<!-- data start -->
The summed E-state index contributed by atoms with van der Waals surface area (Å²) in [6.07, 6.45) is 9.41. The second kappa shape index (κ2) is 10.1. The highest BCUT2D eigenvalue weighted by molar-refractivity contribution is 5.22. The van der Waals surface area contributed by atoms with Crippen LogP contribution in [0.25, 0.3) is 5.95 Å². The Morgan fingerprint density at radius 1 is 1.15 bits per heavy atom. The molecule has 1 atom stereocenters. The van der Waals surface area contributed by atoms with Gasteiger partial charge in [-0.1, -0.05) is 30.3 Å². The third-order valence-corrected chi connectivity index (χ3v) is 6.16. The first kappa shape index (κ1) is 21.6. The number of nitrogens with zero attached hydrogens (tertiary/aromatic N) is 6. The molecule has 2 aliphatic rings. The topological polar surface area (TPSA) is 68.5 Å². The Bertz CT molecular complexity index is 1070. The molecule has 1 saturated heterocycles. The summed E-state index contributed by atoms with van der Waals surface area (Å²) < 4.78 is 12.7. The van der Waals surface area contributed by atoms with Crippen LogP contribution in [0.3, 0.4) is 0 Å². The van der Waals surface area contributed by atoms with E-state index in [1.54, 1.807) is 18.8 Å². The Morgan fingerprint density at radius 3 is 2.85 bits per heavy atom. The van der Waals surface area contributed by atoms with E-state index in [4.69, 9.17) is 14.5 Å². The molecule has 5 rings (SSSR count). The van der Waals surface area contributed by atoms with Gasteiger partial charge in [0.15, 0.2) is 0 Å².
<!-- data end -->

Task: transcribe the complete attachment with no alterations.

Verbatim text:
The summed E-state index contributed by atoms with van der Waals surface area (Å²) in [6.07, 6.45) is 9.41. The second kappa shape index (κ2) is 10.1. The highest BCUT2D eigenvalue weighted by molar-refractivity contribution is 5.22. The van der Waals surface area contributed by atoms with Crippen LogP contribution in [0.25, 0.3) is 5.95 Å². The Morgan fingerprint density at radius 1 is 1.15 bits per heavy atom. The molecule has 1 atom stereocenters. The van der Waals surface area contributed by atoms with Gasteiger partial charge in [-0.1, -0.05) is 30.3 Å². The third-order valence-corrected chi connectivity index (χ3v) is 6.16. The first kappa shape index (κ1) is 21.6. The number of nitrogens with zero attached hydrogens (tertiary/aromatic N) is 6. The molecule has 2 aliphatic rings. The topological polar surface area (TPSA) is 68.5 Å². The Bertz CT molecular complexity index is 1070. The molecule has 1 saturated heterocycles. The summed E-state index contributed by atoms with van der Waals surface area (Å²) < 4.78 is 12.7. The van der Waals surface area contributed by atoms with Crippen LogP contribution in [0.3, 0.4) is 0 Å². The van der Waals surface area contributed by atoms with E-state index in [1.54, 1.807) is 18.8 Å². The Morgan fingerprint density at radius 3 is 2.85 bits per heavy atom. The van der Waals surface area contributed by atoms with E-state index in [4.69, 9.17) is 14.5 Å². The molecule has 5 rings (SSSR count). The van der Waals surface area contributed by atoms with Gasteiger partial charge in [0.15, 0.2) is 0 Å².